South African Activist Nadine Gordimer Dies at 90
The Nobel Prize-winning novelist critiqued the apartheid regime in her work
Nadine Gordimer, the South African novelist whose work won the 1991 Nobel Prize in Literature, died yesterday at age 90 at her home in Johannesburg. One of 13 women to ever capture that honor, Gordimer also took home the Booker Prize, the Rome Prize, and countless other awards for stories set amidst the immoral landscape of her country’s apartheid regime.
Born to Jewish parents—her father was an immigrant from Lithuania and her mother moved as a child from England—Gordimer grew up without particular religious engagement. “My mother was an agnostic and my sister and I didn’t have any education as Jewish children,” she said in a 2009 interview. Her father, a watchmaker, “used to go to synagogue on occasion, fasting and days like that, and to honor his parents and the anniversary of their death, but that was all. I went to the Convent of Our Lady of Mercy, a Catholic convent school, and nobody tried to convert me to anything.”
Gordimer published her first work when she was a teenager and went on to write dozens of short story collection and novels, including Burger’s Daughter, A World of Strangers, and July’s People, engaging with—and critiquing—the discriminatory system around her. Several of her works were banned by the apartheid regime.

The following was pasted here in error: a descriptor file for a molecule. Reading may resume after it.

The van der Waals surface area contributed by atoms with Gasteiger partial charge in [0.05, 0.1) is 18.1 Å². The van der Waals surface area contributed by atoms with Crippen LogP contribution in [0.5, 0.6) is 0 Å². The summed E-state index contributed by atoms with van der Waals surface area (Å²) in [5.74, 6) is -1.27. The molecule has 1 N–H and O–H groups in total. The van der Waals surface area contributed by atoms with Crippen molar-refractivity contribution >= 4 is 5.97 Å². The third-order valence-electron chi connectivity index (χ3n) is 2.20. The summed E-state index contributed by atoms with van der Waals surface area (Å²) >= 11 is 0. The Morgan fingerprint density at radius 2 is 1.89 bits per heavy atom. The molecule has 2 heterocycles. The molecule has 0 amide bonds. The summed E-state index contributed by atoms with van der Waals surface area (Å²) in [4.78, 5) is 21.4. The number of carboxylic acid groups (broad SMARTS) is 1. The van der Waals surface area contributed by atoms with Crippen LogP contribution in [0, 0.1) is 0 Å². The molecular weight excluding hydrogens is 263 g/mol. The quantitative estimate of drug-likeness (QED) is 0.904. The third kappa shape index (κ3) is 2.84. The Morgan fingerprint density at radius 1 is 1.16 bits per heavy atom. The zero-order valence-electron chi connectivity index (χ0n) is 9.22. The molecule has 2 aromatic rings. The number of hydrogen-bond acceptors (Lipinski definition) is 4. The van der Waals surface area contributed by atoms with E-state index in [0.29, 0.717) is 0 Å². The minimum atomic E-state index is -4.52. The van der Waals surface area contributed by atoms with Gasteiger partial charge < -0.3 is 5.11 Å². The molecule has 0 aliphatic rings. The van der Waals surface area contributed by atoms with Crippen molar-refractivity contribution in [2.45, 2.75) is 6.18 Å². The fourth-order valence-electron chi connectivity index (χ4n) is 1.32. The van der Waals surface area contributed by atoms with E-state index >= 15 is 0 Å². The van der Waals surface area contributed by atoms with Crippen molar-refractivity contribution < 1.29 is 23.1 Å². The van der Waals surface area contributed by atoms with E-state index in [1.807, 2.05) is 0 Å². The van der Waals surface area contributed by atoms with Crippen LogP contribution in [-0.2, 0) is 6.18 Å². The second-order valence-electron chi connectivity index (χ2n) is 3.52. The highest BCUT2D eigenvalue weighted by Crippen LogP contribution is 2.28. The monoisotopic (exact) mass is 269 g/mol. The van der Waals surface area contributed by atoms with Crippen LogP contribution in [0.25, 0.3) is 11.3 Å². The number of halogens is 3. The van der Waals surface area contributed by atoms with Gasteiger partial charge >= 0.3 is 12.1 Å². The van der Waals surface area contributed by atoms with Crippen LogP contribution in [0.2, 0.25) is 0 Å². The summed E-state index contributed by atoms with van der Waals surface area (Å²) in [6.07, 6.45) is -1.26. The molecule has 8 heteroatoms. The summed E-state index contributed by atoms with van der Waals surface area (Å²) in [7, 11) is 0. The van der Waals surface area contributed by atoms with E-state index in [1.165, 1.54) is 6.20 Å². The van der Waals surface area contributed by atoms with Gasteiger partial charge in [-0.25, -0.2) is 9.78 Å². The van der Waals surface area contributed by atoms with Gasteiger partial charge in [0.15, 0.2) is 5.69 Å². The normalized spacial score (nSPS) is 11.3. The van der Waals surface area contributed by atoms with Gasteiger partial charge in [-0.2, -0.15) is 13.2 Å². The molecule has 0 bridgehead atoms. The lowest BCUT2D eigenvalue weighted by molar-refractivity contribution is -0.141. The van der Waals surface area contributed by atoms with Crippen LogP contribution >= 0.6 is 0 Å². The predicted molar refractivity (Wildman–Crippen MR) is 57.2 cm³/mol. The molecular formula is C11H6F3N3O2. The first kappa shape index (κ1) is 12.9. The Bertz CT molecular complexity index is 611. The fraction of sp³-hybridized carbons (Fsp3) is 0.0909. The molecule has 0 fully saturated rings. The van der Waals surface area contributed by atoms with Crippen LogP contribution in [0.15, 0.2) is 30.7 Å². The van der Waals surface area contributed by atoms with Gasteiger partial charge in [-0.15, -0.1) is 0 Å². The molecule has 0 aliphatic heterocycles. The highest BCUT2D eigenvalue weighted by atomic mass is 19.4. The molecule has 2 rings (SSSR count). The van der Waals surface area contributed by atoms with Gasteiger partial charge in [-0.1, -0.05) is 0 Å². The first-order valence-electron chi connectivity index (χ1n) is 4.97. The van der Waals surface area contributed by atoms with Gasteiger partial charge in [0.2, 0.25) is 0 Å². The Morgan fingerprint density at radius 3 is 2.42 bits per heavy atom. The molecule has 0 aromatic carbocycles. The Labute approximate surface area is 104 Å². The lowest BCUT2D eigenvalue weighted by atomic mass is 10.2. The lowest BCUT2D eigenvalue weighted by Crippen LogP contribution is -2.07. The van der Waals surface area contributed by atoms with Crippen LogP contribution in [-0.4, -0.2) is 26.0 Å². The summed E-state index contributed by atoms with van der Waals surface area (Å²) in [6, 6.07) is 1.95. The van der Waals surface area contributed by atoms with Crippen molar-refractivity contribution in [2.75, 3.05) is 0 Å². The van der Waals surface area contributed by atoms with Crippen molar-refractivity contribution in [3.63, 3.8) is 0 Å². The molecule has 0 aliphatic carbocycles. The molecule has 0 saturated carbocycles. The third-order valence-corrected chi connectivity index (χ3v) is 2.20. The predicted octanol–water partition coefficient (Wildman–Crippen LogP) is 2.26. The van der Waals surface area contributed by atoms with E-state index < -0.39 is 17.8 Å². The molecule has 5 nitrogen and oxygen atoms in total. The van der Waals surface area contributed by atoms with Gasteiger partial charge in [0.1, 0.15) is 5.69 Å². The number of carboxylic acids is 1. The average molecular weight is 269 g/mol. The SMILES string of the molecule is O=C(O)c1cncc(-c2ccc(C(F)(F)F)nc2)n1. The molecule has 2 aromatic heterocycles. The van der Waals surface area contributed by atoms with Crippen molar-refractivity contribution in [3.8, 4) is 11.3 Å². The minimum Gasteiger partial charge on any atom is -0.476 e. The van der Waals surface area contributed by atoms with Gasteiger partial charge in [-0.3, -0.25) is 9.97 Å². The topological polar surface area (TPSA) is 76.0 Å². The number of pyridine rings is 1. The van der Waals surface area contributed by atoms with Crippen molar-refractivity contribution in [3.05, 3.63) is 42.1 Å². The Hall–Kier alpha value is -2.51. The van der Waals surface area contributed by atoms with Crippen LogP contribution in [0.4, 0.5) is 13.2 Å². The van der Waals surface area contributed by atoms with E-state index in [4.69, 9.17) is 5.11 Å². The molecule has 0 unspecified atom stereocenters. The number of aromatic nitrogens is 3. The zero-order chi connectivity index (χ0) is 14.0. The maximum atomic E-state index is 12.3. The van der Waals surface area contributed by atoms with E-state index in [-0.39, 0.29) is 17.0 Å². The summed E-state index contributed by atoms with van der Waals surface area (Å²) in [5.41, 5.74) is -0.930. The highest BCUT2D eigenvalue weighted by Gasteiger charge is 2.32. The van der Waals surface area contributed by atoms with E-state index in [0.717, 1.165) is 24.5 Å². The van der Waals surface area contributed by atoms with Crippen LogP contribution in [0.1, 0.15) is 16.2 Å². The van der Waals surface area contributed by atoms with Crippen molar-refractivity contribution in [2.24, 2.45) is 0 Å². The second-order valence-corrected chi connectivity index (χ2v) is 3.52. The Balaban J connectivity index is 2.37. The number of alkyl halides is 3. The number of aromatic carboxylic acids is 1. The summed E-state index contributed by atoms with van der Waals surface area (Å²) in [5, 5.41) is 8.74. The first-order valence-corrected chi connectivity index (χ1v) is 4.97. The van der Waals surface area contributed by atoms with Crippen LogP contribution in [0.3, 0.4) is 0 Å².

A member of the African National Congress (ANC), Gordimer hid its leaders in her home and spoke out against political repression and censorship. Seemingly indefatigable, Gordimer kept up her passionate activism even after the all of apartheid in 1994, when she started calling for greater attention to the HIV/AIDS crisis. She continued her ANC involvement, even when it meant being critical. Last month, she spoke out against a proposed censorship law put forth by its president, Jacob Zuma. Such a law is “unthinkable when you think how people suffered to get rid of censorship in all its forms,” she said in an interview.
In a conversation with Israeli writer David Grossman in 2007 at the PEN World Voices Festival, Gordimer challenged the idea Grossman put forward that his creative work was divorced from the Israel’s long-running conflict with the Palestinians and looked instead only at personal relations. Gordimer told him, “if you live in a conflict situation, as you do, and as I did for a major portion of my life, your characters that you create, they are imbued absolutely with the cage of politics and conflict that is around them, and indeed it’s always there, even when two lovers are in bed together and making love, the situation is in bed with them.”
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